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John James Davis

From Wikipedia, the free encyclopedia

John James Davis
Member of the U.S. House of Representatives
from West Virginia's 1st district
In office
March 4, 1871 – March 3, 1875
Preceded byIsaac H. Duval
Succeeded byBenjamin Wilson
Member of the West Virginia House of Delegates
In office
Member of the Virginia House of Delegates
In office
Personal details
John James Davis

(1835-05-05)May 5, 1835
Clarksburg, Virginia (now West Virginia), USA
DiedMarch 19, 1916(1916-03-19) (aged 80)
Clarksburg, West Virginia USA
Resting placeformer Odd Fellows Cemetery on South Chestnut Street in Clarksburg WV
Political partyDemocratic
Other political
Independent Democrat
Spouse(s)Anna Kennedy
ChildrenJohn W. Davis
Alma materLexington Law School
OccupationLawyer, politician

John James Davis (May 5, 1835 – March 19, 1916) was an American attorney and politician who helped found West Virginia and later served as a United States representative in Congress from that state.[1]

Early and family life

John James Davis was born in Clarksburg, Virginia (now West Virginia) in 1835 to master saddler John Davis (1797–1863) and his New York born wife Eliza Arnold Steen Davis (1799–1866). He had a younger brother, Rezin Caleb Davis (1847-1910, who initially apprenticed with their father, but was a Confederate soldier and later became a lawyer in Kentucky). The family included at least two sisters: Regina (b. 1837) and Ann (b. 1839). Their grandfather Caleb Davis (1767–1834) had been born across the Potomac River at Oldtown, Allegheny County, Maryland but had moved to Woodstock, Shenandoah County, Virginia where J. J. Davis's father John Davis had been born. After learning his trade, John Davis moved to Clarksburg shortly before Virginia authorized construction of the Northwestern Turnpike. John Davis served as the Harrison County sheriff, ruling elder in his Presbyterian church and (unlike his son John James Davis) sympathized with the Confederacy and died in 1863. His wife Eliza (J.J. Davis' mother) was a pioneer school teacher in Harrison County, who taught Stonewall Jackson as well as her sons and many other local children.[2] Either the father John Davis or this J.J. Davis owned 6 slaves in Harrison County in 1860, and his brother Rezin Davis owned two slaves (a 17 year old woman and a one year old boy).[3]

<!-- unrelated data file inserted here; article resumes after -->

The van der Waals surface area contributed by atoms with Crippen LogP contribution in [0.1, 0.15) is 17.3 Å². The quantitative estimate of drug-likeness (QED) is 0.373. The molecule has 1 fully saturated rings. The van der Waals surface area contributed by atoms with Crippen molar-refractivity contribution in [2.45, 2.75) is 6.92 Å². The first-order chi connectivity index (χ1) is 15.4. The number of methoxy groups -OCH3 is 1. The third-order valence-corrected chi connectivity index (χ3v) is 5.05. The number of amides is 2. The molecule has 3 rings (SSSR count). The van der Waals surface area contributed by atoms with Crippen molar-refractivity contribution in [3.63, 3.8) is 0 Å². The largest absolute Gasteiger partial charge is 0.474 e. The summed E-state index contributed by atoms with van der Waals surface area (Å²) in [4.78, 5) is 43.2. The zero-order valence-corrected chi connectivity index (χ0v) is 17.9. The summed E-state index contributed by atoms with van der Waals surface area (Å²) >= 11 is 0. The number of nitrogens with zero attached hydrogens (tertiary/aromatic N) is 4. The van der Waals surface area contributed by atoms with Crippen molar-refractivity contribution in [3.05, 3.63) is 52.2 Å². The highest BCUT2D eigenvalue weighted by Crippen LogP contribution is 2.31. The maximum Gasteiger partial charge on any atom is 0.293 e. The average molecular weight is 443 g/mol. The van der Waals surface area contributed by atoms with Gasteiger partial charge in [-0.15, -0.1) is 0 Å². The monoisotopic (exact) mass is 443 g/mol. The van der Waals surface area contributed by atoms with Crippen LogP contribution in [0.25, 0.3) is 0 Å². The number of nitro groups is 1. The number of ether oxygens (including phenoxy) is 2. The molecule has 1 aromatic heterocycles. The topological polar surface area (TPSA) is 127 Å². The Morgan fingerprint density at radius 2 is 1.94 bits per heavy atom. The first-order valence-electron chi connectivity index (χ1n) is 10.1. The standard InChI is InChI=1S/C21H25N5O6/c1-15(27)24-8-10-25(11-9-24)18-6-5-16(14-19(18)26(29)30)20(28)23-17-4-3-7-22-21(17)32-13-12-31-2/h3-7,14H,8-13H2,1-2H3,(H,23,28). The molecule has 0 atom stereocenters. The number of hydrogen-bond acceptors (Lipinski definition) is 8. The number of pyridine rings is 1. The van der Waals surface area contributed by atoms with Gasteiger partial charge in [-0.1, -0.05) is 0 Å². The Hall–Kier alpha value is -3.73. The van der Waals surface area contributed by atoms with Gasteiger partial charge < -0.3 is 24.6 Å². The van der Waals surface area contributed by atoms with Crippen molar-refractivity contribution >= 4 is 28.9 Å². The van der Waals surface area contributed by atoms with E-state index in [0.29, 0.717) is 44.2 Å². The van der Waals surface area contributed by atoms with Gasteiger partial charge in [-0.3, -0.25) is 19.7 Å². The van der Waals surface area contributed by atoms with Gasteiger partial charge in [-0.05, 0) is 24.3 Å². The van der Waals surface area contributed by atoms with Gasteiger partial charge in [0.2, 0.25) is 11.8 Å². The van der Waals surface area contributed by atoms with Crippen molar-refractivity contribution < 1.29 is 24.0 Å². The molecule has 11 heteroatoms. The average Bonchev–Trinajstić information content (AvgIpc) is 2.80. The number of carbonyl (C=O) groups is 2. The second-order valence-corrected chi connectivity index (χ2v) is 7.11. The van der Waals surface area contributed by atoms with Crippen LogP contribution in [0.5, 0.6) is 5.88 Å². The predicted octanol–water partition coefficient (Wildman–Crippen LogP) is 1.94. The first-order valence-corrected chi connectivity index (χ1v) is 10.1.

Young J. J. Davis attended the Northwestern Virginia Academy at Clarksburg (the Harrison County seat). When he was 17, he moved to Lexington, Virginia to attend the Lexington Law School (now the law department of Washington and Lee University). Graduating in 1856, J. J. Davis was admitted to the Virginia bar that same year and began what would become his life-long legal practice in Clarksburg.